Whoever greenlit Cocaine Bear at Universal probably thought its title alone would get butts in seats.
In this day and age when the general public has the attention span of a squirrel, a good movie title goes a long way. From the simple single word of Nope, It or Men to bundled stupidity of Jackass Forever or any of the Alvin & the Chipmunks sequels, sometimes you need a couple of words that make someone do a double-take at the theater marquee and get them to say, “That’s a real movie?” Then the gears start turning with all the ideas stemming from that title. Could there actually be a tornado made of sharks in Sharknado? What exactly is making someone yell Run Lola Run? Why would you name a horror movie after a boring tool like a Saw? However many wild ideas to be thrown out from an eye-catching title, it only gets you so far.
On the off chance that someone would think that this title was a trick or some kind of complex in-joke, the studio (and executive producers Phil Lord and Christopher Miller of The Lego Movie fame) had an ace up its sleeve: it’s a true story!..kind-of. In September 1985, a drug smuggler was found dead in Knoxville, Tennessee after falling from an auto-piloted plane he was using to smuggle bags of cocaine he dropped throughout the Chattahoochee National Forest in Georgia. While some of the coke packages were eventually recovered, about 34 kilograms of the snow was found in the stomach of a dead black bear months later. That leads to one conclusion: a bear did cocaine!
So the movie writes itself, right? Not entirely, because the script from Jimmy Warden (The Babysitter: Killer Queen) is overstuffed with characters and yet still underdeveloped. We’ve got single mom Sari (Keri Russell) trying to find her missing teenage daughter (Brooklynn Prince) and said kid’s aloof friend (Christian Convery) with the help of a horny Park Ranger (Margo Martindale) and goofy inspector (Jesse Tyler Ferguson). There’s also moping gangster Eddie (Alden Ehrenreich) and his buddy Daveed (O’Shea Jackson Jr.) trying to recover the missing cocaine for Eddie’s drug dealing dad (Ray Liotta). And then there’s the grizzled old detective (Isiah Whitlock Jr.) trying to solve the mystery of the airdropped drugs. All of these barely connected characters must eventually cross paths with the coked-out Fozzie and try to survive the night.
With a title and premise as wacky as Cocaine Bear, you’d think the movie would either go hog wild from the first frame or play everything else straight with the blitzed Baloo being the wild card element to keep an audience on its toes. Sadly, Warden’s script and the direction from Elizabeth Banks (Charlie’s Angels, Pitch Perfect 2) try to have it both ways, which leads to a movie that’s more boring than bonkers. The character subplots are lazily thrown together and don’t bring any heart or excitement to the movie because, again, Winnie the Pooh on the white stuff is weird enough to hold attention. One could see Cocaine Bear as some kind of horror comedy, but there aren’t enough scares to make the bear seem threatening (especially when it can’t stop ripping off Jaws, Friday the 13th and Jurassic Park,) and the comedy teases ridiculousness but never gets into gear. There are some inspired moments when Banks lets chaos unfurl, particularly when Martindale and some EMTs try to escape the bear to the tune of Depeche Mode’s “Just Can’t Get Enough.” Then she cuts back to Russell trying to find her daughter and all the momentum stops dead. There are baby bears covered in Satan’s snow at the climax, and even that’s underwhelming!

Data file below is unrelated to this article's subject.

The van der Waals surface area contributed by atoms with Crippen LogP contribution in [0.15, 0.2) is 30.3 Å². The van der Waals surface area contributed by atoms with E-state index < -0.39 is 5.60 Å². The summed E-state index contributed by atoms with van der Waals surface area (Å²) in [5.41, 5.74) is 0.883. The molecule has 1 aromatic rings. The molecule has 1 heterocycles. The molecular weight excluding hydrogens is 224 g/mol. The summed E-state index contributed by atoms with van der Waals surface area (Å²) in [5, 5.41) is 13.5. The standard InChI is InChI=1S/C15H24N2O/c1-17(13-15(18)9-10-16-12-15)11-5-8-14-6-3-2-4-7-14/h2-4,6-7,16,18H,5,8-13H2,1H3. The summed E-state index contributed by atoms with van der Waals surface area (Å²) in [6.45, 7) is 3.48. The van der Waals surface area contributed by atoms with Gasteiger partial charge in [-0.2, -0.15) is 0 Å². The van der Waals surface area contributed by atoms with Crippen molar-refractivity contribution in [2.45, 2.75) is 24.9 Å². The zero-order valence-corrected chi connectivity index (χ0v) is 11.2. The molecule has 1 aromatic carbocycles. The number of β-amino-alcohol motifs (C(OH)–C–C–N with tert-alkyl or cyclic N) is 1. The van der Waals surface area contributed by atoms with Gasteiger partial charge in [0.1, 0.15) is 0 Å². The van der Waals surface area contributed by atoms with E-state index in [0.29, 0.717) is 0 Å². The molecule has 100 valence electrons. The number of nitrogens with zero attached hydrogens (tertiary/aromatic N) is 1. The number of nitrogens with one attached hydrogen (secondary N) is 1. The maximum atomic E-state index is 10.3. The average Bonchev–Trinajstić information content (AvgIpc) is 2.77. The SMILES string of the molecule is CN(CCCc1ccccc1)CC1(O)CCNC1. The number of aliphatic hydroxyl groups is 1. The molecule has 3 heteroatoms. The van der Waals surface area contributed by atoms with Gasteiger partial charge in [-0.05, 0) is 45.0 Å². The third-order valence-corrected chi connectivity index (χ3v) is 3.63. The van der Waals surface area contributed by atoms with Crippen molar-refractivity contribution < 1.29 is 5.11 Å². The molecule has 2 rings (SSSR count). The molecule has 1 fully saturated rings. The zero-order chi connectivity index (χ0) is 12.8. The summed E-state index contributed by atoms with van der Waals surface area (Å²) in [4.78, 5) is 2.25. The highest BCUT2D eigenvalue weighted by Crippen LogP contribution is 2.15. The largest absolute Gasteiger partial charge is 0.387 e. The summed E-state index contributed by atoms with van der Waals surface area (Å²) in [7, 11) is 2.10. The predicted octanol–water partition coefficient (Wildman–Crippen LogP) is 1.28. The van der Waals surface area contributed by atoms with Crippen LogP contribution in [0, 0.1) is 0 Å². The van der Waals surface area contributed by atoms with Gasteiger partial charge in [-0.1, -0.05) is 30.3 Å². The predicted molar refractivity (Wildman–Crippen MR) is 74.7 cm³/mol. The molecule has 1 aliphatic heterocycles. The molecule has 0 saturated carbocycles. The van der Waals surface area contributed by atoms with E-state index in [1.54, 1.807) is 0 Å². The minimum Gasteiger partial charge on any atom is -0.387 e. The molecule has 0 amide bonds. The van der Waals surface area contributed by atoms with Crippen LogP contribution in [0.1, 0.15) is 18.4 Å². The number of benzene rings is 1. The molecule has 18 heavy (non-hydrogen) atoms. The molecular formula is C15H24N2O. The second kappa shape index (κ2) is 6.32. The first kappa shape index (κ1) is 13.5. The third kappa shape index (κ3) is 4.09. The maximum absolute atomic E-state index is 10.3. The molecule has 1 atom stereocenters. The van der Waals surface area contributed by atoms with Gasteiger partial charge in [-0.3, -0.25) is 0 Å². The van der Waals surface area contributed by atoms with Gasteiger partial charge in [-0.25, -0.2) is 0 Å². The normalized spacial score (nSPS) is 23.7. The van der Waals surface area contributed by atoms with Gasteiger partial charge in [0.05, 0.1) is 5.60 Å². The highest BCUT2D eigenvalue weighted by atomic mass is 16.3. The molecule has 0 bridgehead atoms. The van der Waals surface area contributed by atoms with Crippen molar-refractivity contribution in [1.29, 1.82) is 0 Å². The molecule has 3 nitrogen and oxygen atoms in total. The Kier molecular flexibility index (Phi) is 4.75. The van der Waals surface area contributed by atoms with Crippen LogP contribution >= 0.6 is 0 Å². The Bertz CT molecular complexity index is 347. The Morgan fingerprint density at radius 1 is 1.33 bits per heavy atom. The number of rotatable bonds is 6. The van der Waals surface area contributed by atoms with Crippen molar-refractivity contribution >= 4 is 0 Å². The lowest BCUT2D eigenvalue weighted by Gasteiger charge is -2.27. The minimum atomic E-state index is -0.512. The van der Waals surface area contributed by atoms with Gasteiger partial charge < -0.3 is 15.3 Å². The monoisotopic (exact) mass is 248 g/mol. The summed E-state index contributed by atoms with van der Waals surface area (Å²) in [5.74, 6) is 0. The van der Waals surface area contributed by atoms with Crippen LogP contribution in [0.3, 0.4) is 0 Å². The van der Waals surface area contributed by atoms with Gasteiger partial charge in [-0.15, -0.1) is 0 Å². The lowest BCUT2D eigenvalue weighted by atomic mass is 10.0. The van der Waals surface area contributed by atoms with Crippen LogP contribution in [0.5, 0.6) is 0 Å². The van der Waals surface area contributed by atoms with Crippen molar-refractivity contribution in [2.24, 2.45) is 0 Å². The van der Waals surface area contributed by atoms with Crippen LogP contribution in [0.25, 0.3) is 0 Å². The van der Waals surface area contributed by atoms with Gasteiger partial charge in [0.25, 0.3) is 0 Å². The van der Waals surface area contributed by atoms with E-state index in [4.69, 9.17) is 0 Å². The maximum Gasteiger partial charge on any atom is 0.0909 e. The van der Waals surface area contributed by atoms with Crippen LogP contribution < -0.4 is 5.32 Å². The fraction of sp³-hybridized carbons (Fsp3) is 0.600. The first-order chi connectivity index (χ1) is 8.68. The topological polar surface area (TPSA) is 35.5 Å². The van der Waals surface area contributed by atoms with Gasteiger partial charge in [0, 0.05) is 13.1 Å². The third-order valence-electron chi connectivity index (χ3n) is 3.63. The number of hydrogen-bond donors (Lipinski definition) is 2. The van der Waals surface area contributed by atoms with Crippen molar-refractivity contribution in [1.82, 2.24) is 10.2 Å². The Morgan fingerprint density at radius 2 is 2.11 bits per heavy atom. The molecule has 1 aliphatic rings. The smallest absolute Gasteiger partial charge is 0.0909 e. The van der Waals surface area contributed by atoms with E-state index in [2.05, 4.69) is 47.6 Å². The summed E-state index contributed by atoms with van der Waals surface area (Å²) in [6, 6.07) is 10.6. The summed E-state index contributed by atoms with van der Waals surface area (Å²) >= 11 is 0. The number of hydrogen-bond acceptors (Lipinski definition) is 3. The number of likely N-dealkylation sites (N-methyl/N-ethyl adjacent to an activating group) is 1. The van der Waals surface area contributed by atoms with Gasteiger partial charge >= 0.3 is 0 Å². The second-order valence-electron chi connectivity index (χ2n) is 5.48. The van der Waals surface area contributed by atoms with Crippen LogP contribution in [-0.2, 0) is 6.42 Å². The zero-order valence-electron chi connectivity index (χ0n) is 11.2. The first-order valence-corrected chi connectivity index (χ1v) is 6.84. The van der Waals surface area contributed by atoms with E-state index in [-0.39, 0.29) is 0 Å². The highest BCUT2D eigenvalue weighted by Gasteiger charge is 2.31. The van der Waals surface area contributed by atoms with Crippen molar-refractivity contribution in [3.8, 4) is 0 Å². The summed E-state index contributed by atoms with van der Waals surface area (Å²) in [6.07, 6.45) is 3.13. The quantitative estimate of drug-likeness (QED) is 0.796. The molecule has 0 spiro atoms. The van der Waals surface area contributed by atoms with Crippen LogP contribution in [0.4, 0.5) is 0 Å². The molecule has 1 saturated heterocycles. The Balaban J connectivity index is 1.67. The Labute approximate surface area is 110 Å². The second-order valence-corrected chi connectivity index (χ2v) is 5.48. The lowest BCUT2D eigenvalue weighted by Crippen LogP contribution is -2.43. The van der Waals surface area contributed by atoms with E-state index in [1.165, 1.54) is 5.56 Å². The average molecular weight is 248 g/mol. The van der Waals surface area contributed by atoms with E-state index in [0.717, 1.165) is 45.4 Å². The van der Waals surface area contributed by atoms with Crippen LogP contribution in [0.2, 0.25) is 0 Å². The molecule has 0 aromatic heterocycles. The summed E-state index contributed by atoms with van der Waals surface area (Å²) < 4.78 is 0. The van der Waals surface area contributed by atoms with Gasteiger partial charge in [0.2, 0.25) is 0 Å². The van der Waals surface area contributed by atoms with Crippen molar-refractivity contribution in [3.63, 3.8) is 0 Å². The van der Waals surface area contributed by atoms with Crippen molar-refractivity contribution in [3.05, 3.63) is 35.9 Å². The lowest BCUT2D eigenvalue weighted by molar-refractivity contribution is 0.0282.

That lack of energy in the script is sadly emphasized by a rather talented cast. Russell, Ehrenreich, Jackson Jr. and the late great Liotta all look so bored hobbling through the downplayed absurdity of Cocaine Bear. Martindale and Ferguson bring some off-beat energy to their bit parts, but it’s less the awkward quirk of the Coen Brothers vibe they’re going for and more like a stalling sketch from Kids in the Hall (fitting since Ferguson’s makeup makes him look like one of the troupe members in a cheap wig). Only Whitlock Jr. retains his eternal cool by mixing the hard-boiled stance of Clay Davis on The Wire with the dorky kindness he showed in Cedar Rapids. Then there’s the titular star, made entirely of CGI that’s distracting at first but acceptable by the movie’s end given the cartoonish things it does (including a Popeye-esque hulk-up but with blow instead of spinach.)
Cocaine Bear is another sad case of a movie that’s not as fun as it thinks it is. Even with a talented cast of versatile B-players, it’s trying to coast by on a wacky premise instead of seeing how far it can take its absurdity. It’s got too many boring characters blocking the audience from seeing its titular beast barrel through victims in what could have been a goofy riff on 80s slasher movies or survival epics (think The Revenant if it was made by Will Ferrell and Adam McKay at their peak.) It’s possible Banks and Warden didn’t want to overthink such a simple concept and just let the unbelievable scenarios speak for themselves, but c’mon now. It’s called Cocaine Bear, how often do you get a jumping-off point as good as that? Read between the (white) lines!
Cocaine Bear is now playing in theaters. Watch the trailer below.
Featured image courtesy of Pat Redmond/Universal Pictures
Cocaine Bear - 4/10